I used to know what a bar was. It was a place like the Wicked Wolf in Manhattan, where, in the late 1970s, I would hang out almost every Friday night with friends, nursing a well-made Tom Collins at a table with a red-checked tablecloth. Actor Kelsey Grammer and a bunch of other now-famous people hung out there, too. It was a friendly place to drink, with no memorable food. But bars now offer amazing things to eat, along with experimental cocktails, interesting wines and incredible beers. In fact, it's getting harder to tell a bar from a restaurant or a restaurant from a bar.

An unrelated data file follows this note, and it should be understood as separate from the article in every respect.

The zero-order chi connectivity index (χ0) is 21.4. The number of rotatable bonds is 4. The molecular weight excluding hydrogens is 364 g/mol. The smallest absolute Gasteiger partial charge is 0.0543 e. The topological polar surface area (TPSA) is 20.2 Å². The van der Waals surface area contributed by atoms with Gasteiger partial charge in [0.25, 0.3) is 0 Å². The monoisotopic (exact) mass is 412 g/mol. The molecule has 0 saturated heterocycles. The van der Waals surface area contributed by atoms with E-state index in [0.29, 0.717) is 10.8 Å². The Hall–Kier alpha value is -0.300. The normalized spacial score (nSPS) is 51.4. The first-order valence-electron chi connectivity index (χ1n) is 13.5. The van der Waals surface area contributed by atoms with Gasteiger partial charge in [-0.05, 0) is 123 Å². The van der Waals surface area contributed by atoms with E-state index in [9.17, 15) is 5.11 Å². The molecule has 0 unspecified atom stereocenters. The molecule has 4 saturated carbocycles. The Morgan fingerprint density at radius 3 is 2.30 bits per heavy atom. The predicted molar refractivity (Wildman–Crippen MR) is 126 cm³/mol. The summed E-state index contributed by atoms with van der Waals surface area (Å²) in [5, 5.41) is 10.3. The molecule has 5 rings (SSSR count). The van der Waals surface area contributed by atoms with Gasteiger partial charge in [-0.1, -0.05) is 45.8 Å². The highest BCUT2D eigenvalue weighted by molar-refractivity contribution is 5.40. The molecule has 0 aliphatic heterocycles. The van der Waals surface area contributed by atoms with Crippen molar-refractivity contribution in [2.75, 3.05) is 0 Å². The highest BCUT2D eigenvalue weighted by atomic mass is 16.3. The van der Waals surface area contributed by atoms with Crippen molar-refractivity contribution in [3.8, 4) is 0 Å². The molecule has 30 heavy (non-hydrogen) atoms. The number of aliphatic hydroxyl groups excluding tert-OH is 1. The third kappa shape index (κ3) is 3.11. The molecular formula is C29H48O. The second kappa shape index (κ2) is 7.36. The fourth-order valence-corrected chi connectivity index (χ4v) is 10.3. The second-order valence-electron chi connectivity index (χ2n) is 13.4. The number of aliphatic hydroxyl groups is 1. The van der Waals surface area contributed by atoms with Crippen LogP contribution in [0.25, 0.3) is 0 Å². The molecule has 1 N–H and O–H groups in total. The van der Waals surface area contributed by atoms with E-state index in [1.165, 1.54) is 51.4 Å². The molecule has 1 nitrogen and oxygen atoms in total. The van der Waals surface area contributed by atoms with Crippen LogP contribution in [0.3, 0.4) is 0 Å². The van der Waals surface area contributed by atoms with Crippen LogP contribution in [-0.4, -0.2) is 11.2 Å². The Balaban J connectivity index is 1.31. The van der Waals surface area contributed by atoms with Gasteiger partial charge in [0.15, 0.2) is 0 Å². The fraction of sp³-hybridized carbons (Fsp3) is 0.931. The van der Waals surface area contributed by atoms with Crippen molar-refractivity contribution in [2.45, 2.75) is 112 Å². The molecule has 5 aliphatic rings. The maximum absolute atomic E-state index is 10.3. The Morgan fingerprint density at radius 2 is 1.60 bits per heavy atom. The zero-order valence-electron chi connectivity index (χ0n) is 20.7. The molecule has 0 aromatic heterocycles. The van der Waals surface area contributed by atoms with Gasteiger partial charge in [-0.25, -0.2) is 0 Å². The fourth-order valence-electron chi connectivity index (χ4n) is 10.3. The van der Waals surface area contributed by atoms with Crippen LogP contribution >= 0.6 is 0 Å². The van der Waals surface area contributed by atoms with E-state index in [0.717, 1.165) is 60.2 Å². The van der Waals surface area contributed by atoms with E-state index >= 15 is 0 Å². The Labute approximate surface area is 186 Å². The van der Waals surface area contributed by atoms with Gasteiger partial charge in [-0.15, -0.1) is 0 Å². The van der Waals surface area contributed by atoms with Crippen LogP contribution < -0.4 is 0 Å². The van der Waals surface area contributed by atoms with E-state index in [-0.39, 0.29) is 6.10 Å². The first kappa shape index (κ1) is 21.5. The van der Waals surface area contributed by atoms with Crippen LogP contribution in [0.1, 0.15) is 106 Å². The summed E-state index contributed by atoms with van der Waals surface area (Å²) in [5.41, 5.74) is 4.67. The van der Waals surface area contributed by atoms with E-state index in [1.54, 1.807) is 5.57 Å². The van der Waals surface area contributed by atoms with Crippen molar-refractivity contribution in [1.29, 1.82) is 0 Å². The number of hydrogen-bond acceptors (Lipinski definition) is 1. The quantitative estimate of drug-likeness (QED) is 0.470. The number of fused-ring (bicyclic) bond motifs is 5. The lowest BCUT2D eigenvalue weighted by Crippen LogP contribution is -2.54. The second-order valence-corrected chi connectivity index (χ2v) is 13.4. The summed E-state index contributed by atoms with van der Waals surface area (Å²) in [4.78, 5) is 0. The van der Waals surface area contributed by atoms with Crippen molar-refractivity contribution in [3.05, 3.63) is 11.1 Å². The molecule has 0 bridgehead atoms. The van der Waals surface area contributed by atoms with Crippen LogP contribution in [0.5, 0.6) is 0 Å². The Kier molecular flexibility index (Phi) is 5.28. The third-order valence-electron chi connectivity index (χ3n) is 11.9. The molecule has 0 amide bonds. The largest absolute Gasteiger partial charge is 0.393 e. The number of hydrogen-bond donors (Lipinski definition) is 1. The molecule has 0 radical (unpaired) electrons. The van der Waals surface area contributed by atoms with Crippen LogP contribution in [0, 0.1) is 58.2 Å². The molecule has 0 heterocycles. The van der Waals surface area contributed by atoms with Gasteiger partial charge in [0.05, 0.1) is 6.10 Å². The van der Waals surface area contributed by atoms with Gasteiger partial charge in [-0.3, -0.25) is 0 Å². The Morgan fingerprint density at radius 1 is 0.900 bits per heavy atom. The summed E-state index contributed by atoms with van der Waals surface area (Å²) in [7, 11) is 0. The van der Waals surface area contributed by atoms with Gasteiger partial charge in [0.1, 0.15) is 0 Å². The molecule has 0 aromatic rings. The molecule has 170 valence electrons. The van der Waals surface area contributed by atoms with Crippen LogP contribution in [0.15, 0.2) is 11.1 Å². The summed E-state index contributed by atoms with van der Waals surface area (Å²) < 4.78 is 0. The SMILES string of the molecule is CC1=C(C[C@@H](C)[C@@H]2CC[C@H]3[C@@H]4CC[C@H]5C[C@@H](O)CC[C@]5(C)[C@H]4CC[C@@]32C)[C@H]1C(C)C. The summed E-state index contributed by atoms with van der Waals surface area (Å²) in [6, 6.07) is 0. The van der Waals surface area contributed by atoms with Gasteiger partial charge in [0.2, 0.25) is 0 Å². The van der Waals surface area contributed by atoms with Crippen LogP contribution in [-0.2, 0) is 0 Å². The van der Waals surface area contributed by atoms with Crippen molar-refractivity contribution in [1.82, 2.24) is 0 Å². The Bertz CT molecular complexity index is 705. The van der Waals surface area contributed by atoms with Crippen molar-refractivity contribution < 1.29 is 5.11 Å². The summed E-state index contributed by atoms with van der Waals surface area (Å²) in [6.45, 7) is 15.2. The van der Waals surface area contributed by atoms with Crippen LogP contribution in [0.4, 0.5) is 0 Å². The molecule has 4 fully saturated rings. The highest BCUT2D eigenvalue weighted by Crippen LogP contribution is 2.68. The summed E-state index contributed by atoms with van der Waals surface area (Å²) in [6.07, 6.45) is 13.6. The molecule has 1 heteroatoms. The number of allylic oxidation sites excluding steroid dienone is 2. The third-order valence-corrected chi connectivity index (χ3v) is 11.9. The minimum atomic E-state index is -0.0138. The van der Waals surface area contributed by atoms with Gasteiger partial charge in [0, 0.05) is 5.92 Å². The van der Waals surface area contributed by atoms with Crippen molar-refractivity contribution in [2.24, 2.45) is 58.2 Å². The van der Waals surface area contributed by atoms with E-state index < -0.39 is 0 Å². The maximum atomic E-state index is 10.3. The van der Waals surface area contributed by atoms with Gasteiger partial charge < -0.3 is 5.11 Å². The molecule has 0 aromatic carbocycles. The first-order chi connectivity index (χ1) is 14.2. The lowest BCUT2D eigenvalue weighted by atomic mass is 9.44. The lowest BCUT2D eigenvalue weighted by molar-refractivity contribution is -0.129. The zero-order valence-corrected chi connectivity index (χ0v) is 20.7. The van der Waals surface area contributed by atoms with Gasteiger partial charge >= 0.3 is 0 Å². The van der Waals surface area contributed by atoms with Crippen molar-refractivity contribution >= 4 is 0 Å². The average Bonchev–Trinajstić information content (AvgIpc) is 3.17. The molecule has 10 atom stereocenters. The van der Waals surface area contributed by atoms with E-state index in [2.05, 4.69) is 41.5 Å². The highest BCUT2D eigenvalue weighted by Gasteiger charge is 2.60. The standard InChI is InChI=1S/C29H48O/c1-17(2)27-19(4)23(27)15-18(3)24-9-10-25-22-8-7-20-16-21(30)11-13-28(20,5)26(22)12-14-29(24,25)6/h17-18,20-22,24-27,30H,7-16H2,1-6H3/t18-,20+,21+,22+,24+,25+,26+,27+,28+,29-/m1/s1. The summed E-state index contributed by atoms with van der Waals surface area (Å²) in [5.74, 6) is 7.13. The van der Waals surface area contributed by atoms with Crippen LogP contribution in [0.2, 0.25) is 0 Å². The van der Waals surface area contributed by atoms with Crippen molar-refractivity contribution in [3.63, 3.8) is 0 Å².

The biggest improvement? Happy hour. At Poppy in Seattle, chef Jerry Traunfeld serves a sampling of five snacksall on one tray, Indian-thali-stylefor just $5. His Spice Crispies and warm roasted-cauliflower spread with sesame are fantastic.
Brooklyn chefs Frank Castronovo and Frank Falcinelli are masters of the hybrid bar-restaurant. Their Prime Meats serves German food that references the 1880s, like tangy-sweet sauerbraten (wine-braised beef). But their ambitious cocktails are very now.